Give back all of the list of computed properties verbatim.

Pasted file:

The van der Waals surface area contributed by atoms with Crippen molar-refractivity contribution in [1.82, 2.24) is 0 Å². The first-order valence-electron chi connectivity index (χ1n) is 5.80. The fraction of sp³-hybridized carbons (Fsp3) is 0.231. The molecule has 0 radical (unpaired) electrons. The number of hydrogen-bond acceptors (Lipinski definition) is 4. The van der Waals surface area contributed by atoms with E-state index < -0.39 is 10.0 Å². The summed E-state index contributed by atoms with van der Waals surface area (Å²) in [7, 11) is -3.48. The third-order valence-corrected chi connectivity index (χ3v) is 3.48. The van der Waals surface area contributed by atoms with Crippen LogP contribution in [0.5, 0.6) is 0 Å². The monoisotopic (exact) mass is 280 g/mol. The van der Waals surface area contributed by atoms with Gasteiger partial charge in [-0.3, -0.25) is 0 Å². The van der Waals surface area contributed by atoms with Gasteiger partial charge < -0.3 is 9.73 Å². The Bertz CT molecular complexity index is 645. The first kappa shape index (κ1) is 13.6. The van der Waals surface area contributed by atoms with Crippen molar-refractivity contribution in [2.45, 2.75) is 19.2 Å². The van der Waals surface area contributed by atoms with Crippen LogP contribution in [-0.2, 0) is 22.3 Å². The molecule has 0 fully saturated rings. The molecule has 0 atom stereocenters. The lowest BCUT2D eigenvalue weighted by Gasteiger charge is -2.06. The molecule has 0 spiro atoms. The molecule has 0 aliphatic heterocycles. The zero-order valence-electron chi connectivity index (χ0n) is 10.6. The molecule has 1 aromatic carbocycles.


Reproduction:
The van der Waals surface area contributed by atoms with Crippen molar-refractivity contribution in [1.82, 2.24) is 0 Å². The first-order valence-electron chi connectivity index (χ1n) is 5.80. The fraction of sp³-hybridized carbons (Fsp3) is 0.231. The molecule has 0 radical (unpaired) electrons. The number of hydrogen-bond acceptors (Lipinski definition) is 4. The van der Waals surface area contributed by atoms with E-state index < -0.39 is 10.0 Å². The summed E-state index contributed by atoms with van der Waals surface area (Å²) in [7, 11) is -3.48. The third-order valence-corrected chi connectivity index (χ3v) is 3.48. The van der Waals surface area contributed by atoms with Crippen LogP contribution in [0.5, 0.6) is 0 Å². The monoisotopic (exact) mass is 280 g/mol. The van der Waals surface area contributed by atoms with Gasteiger partial charge in [-0.3, -0.25) is 0 Å². The van der Waals surface area contributed by atoms with Gasteiger partial charge < -0.3 is 9.73 Å². The Bertz CT molecular complexity index is 645. The first kappa shape index (κ1) is 13.6. The van der Waals surface area contributed by atoms with Crippen molar-refractivity contribution in [2.45, 2.75) is 19.2 Å². The van der Waals surface area contributed by atoms with Crippen LogP contribution in [-0.2, 0) is 22.3 Å². The molecule has 0 fully saturated rings. The molecule has 0 atom stereocenters. The lowest BCUT2D eigenvalue weighted by Gasteiger charge is -2.06. The molecule has 0 spiro atoms. The molecule has 0 aliphatic heterocycles. The zero-order valence-electron chi connectivity index (χ0n) is 10.6. The molecule has 1 aromatic carbocycles.